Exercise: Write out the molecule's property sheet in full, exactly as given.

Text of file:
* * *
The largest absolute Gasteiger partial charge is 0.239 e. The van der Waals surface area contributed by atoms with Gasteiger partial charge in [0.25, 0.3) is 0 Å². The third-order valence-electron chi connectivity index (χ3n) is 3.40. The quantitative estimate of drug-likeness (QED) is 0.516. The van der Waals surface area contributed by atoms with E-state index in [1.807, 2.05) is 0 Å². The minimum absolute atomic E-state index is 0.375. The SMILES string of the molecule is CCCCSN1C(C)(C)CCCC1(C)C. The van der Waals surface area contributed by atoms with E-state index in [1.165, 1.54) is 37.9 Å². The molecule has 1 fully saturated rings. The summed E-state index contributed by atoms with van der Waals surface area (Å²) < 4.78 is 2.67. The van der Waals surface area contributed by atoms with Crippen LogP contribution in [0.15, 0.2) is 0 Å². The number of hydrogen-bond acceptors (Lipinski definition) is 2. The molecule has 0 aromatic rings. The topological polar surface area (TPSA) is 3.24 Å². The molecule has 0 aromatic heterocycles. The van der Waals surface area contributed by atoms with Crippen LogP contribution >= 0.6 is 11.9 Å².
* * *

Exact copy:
The largest absolute Gasteiger partial charge is 0.239 e. The van der Waals surface area contributed by atoms with Gasteiger partial charge in [0.25, 0.3) is 0 Å². The third-order valence-electron chi connectivity index (χ3n) is 3.40. The quantitative estimate of drug-likeness (QED) is 0.516. The van der Waals surface area contributed by atoms with E-state index in [1.807, 2.05) is 0 Å². The minimum absolute atomic E-state index is 0.375. The SMILES string of the molecule is CCCCSN1C(C)(C)CCCC1(C)C. The van der Waals surface area contributed by atoms with E-state index in [1.165, 1.54) is 37.9 Å². The molecule has 1 fully saturated rings. The summed E-state index contributed by atoms with van der Waals surface area (Å²) < 4.78 is 2.67. The van der Waals surface area contributed by atoms with Crippen LogP contribution in [0.15, 0.2) is 0 Å². The number of hydrogen-bond acceptors (Lipinski definition) is 2. The molecule has 0 aromatic rings. The topological polar surface area (TPSA) is 3.24 Å². The molecule has 0 aromatic heterocycles. The van der Waals surface area contributed by atoms with Crippen LogP contribution >= 0.6 is 11.9 Å².